Spicing up with Dominican Republic ingredients!

Traveling to a foreign country means that you get to experience unique fare firsthand. Despite the islands of the Caribbean being close in proximity, each one is known for their own culinary offerings, whether it be a meal featuring a meat that foreigners wouldn’t normally dine on or a mix of Dominican Republic ingredients that seem to make every dish pop.

When it comes to food in the Dominican Republic, generations of tradition and creative concepts by young chefs have created a number of dishes and flavors that vacationers may be unfamiliar with. Yet, the biggest concern visitors seem to have is the language barrier, as most menus are printed in Spanish. It is a good idea to become familiar with the names of some of the most popular methods of food preparation and to learn about the Dominican Republic ingredients before you head to the island. This way, when you see it on a restaurant menu, you’ll know exactly what you are ordering.

A la Crema

A la crema is a creamy white Bechamel sauce. Bechamel sauce is actually French in origin, and is considered to be a “mother sauce.” Traditionally, Bechamel is made by creating a roux of equal parts flour and butter, and mixing in white scalded milk, salt, and other spices. It is then used for sauces in pastas such as lasagna. Legend has it that Bechamel was originally prepared and poured over veal, so the fact that you find it served over protein in the Dominican Republic is not unquestionable. A la crema makes for a moist and rich addition to what could otherwise be a very boring meat dish.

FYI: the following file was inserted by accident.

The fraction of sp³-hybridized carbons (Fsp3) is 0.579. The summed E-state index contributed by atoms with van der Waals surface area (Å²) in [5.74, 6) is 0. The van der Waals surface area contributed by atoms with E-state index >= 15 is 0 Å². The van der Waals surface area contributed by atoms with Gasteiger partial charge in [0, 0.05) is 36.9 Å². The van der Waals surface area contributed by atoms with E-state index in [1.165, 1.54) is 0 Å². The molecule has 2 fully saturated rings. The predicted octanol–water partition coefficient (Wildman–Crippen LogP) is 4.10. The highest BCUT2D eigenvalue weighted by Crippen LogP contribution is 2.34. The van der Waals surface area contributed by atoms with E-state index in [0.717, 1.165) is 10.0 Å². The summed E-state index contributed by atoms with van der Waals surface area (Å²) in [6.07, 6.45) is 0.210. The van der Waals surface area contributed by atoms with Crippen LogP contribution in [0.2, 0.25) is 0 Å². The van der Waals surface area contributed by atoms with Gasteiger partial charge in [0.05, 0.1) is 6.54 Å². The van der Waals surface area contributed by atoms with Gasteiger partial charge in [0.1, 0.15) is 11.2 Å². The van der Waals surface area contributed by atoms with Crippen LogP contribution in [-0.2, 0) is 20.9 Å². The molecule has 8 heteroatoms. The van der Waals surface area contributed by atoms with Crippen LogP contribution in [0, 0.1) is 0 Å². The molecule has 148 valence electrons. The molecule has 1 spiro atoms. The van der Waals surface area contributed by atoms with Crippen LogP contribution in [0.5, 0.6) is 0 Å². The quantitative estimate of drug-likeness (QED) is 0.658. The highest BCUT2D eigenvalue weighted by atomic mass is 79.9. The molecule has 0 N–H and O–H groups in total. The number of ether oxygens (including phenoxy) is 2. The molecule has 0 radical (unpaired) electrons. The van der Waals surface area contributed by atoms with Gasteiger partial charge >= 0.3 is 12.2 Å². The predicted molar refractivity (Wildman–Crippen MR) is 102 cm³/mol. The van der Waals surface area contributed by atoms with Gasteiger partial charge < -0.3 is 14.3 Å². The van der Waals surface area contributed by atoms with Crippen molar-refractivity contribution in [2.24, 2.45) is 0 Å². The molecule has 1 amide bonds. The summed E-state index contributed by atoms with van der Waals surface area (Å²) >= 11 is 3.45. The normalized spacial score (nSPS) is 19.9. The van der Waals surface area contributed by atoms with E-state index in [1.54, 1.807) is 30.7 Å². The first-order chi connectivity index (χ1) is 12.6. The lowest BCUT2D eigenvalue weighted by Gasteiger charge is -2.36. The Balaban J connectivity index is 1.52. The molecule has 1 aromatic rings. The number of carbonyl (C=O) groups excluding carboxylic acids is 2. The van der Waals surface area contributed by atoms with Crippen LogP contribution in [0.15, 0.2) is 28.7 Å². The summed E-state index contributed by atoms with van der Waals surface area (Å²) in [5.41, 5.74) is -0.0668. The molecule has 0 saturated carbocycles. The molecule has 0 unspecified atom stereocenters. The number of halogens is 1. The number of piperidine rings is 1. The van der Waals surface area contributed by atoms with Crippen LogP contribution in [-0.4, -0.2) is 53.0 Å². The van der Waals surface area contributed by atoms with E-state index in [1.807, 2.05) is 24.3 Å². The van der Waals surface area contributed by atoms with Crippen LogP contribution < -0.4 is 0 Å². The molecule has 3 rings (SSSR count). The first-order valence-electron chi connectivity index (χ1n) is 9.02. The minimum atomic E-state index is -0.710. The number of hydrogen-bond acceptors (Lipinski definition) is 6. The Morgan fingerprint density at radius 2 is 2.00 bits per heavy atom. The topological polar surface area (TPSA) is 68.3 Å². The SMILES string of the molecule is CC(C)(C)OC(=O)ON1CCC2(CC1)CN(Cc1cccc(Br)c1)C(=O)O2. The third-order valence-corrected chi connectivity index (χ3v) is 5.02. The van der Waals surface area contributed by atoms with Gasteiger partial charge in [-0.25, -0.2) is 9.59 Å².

Al Ajillo


Al Ajillo

When you see Al Ajillo on the menu, you know that your produce will feature extra garlic. This is typically a safe choice for Americans traveling to the Dominican Republic since garlic is a very commonly used cooking ingredient in the United States.

Con Coco

Simply put, the Spanish to English translation of “con coco” is “with coconut.” However, don’t expect a spry sprinkling of shredded coconut to a dish when you see con coco on the menu. In this case, you will be ordering a seafood dish (often fish or crab) topped with a coconut milk based sauce that features garlic and tomato as main ingredients.

Salsa Criolla

Shrimp dish

Salsa Criolla

If you prefer that your meals have a little heat to them, ordering a dish that includes salsa criolla will be right up your alley. Salsa Criolla adds spice to both meat and produce, and while every restaurant seems to have their own version of salsa Criolla, most agree that the main ingredients should always be tomatoes, peppers, onions, and salt. The addition of ingredients such as parsley, vinegar, and various oils serve to further enhance the flavors of the base ingredients.

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